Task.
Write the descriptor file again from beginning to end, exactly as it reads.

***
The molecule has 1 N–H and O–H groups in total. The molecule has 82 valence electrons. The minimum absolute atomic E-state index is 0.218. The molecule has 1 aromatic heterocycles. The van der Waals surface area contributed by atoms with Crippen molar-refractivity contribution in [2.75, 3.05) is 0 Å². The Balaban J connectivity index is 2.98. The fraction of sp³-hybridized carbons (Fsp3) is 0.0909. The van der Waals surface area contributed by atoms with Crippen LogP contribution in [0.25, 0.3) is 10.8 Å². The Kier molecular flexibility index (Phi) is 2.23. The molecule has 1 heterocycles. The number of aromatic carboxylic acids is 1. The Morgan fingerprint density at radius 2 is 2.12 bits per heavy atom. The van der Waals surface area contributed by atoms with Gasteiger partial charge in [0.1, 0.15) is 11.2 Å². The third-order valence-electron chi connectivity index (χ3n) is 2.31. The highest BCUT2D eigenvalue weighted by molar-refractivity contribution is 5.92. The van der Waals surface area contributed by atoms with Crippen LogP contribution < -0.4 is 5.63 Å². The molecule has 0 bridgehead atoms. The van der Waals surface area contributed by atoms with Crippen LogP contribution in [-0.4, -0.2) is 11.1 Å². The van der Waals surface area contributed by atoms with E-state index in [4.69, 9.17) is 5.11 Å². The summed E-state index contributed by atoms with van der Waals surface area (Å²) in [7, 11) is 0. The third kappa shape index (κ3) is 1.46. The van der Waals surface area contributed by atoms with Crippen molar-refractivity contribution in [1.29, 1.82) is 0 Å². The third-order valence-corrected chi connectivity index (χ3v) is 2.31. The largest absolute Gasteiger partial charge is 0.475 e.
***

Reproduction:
The molecule has 1 N–H and O–H groups in total. The molecule has 82 valence electrons. The minimum absolute atomic E-state index is 0.218. The molecule has 1 aromatic heterocycles. The van der Waals surface area contributed by atoms with Crippen molar-refractivity contribution in [2.75, 3.05) is 0 Å². The Balaban J connectivity index is 2.98. The fraction of sp³-hybridized carbons (Fsp3) is 0.0909. The van der Waals surface area contributed by atoms with Crippen LogP contribution in [0.25, 0.3) is 10.8 Å². The Kier molecular flexibility index (Phi) is 2.23. The molecule has 1 heterocycles. The number of aromatic carboxylic acids is 1. The Morgan fingerprint density at radius 2 is 2.12 bits per heavy atom. The van der Waals surface area contributed by atoms with Gasteiger partial charge in [0.1, 0.15) is 11.2 Å². The third-order valence-electron chi connectivity index (χ3n) is 2.31. The highest BCUT2D eigenvalue weighted by molar-refractivity contribution is 5.92. The van der Waals surface area contributed by atoms with Crippen LogP contribution < -0.4 is 5.63 Å². The molecule has 0 bridgehead atoms. The van der Waals surface area contributed by atoms with Crippen LogP contribution in [-0.4, -0.2) is 11.1 Å². The van der Waals surface area contributed by atoms with E-state index in [4.69, 9.17) is 5.11 Å². The summed E-state index contributed by atoms with van der Waals surface area (Å²) in [7, 11) is 0. The third kappa shape index (κ3) is 1.46. The van der Waals surface area contributed by atoms with Crippen molar-refractivity contribution in [1.29, 1.82) is 0 Å². The third-order valence-corrected chi connectivity index (χ3v) is 2.31. The largest absolute Gasteiger partial charge is 0.475 e.